A FUNERAL PINDARIC POEM, SACRED TO THE HAPPY MEMORY OF KING CHARLES II.
Thus long my grief has kept me dumb:
Sure there's a lethargy in mighty woe,
Tears stand congeal'd, and cannot flow;
And the sad soul retires into her inmost room:
Tears, for a stroke foreseen, afford relief;
But, unprovided for a sudden blow,
Like Niobe we marble grow;
And petrify with grief.
Our British heaven was all serene,
No threatening cloud was nigh,
Not the least wrinkle to deform the sky;
We lived as unconcern'd and happily
As the first age in Nature's golden scene;
Supine amidst our flowing store,
We slept securely, and we dreamt of more:
When suddenly the thunder-clap was heard,
It took us unprepared and out of guard,
Already lost before we fear'd.
The amazing news of Charles at once were spread,
At once the general voice declared,
"Our gracious prince was dead."
No sickness known before, no slow disease,
To soften grief by just degrees:
But like a hurricane on Indian seas,
The tempest rose;
An unexpected burst of woes;
With scarce a breathing space betwixt--
This now becalm'd, and perishing the next.
As if great Atlas from his height
Should sink beneath his heavenly weight,
And with a mighty flaw, the flaming wall
(At once it shall),
Should gape immense, and rushing down, o'erwhelm this nether ball;
So swift and so surprising was our fear:
Our Atlas fell indeed, but Hercules was near.
His pious brother, sure the best
Who ever bore that name!
Was newly risen from his rest,
And, with a fervent flame,
His usual morning vows had just address'd
For his dear sovereign's health;
And hoped to have them heard,
In long increase of years,
In honour, fame, and wealth:
Guiltless of greatness thus he always pray'd,
Nor knew nor wish'd those vows he made,
On his own head should be repaid.
Soon as the ill-omen'd rumour reach'd his ear,
(Ill news is wing'd with fate, and flies apace,)
Who can describe the amazement of his face!
Horror in all his pomp was there,
Mute and magnificent without a tear:
And then the hero first was seen to fear.
Half unarray'd he ran to his relief,
So hasty and so artless was his grief:
Approaching greatness met him with her charms
Of power and future state;
But look'd so ghastly in a brother's fate,
He shook her from his arms.
Arrived within the mournful room, he saw
A wild distraction, void of awe,
And arbitrary grief unbounded by a law.
God's image, God's anointed lay
Without motion, pulse, or breath,
A senseless lump of sacred clay,
An image now of death.
Amidst his sad attendants' groans and cries,
The lines of that adored, forgiving face,
Distorted from their native grace;
An iron slumber sat on his majestic eyes.
The pious duke--Forbear, audacious Muse!
No terms thy feeble art can use
Are able to adorn so vast a woe:
The grief of all the rest like subject-grief did show,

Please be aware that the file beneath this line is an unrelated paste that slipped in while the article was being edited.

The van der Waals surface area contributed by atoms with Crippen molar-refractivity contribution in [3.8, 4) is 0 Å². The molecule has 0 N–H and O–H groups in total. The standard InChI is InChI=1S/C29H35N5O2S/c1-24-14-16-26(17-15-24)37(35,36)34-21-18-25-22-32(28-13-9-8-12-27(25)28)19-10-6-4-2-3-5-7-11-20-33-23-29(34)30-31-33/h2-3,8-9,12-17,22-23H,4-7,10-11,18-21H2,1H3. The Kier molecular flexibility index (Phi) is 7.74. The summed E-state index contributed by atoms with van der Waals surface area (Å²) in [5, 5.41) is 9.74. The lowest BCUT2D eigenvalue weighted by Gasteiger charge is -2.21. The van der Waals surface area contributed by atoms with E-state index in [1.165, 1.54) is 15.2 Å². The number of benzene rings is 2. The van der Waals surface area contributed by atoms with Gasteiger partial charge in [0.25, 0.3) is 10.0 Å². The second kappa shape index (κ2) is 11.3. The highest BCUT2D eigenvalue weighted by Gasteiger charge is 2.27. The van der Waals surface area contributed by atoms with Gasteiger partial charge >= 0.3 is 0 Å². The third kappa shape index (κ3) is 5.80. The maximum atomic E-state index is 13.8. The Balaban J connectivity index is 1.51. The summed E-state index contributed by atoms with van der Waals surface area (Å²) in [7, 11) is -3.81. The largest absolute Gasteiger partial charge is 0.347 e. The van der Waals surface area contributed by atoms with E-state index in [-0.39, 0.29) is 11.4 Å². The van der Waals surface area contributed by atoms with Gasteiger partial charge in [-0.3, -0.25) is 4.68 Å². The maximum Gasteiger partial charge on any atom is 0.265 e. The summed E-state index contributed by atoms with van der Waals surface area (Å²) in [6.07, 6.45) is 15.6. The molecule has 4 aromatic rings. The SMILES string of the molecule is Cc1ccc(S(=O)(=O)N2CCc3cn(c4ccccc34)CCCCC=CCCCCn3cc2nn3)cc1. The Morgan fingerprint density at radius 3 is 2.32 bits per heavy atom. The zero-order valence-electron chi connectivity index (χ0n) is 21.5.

His like a sovereign did transcend;
No wife, no brother, such a grief could know,
Nor any name but friend.
O wondrous changes of a fatal scene,
Still varying to the last!
Heaven, though its hard decree was past,
Seem'd pointing to a gracious turn again:
And death's uplifted arm arrested in its haste.
Heaven half repented of the doom,
And almost grieved it had foreseen,
What by foresight it will'd eternally to come.
Mercy above did hourly plead
For her resemblance here below;
And mild forgiveness intercede
To stop the coming blow.
New miracles approach'd the ethereal throne,
Such as his wondrous life had oft and lately known,
And urged that still they might be shown.
On earth his pious brother pray'd and vow'd,
Renouncing greatness at so dear a rate,
Himself defending what he could,
From all the glories of his future fate.
With him the innumerable crowd
Of armed prayers
Knock'd at the gates of Heaven, and knock'd aloud;
The first well-meaning rude petitioners,
All for his life assail'd the throne,
All would have bribed the skies by offering up their own.
So great a throng not Heaven itself could bar;
'Twas almost borne by force as in the giants' war.
The prayers, at least, for his reprieve were heard;
His death, like Hezekiah's, was deferr'd:
Against the sun the shadow went;
Five days, those five degrees, were lent
To form our patience and prepare the event.
The second causes took the swift command,
The medicinal head, the ready hand,
All eager to perform their part;
All but eternal doom was conquer'd by their art:
Once more the fleeting soul came back
To inspire the mortal frame;
And in the body took a doubtful stand,
Doubtful and hovering like expiring flame,
That mounts and falls by turns, and trembles o'er the brand.
The joyful short-lived news soon spread around,
Took the same train, the same impetuous bound:
The drooping town in smiles again was dress'd,
Gladness in every face express'd,
Their eyes before their tongues confess'd.
Men met each other with erected look,
The steps were higher that they took;
Friends to congratulate their friends made haste;
And long inveterate foes saluted as they pass'd:
Above the rest heroic James appear'd--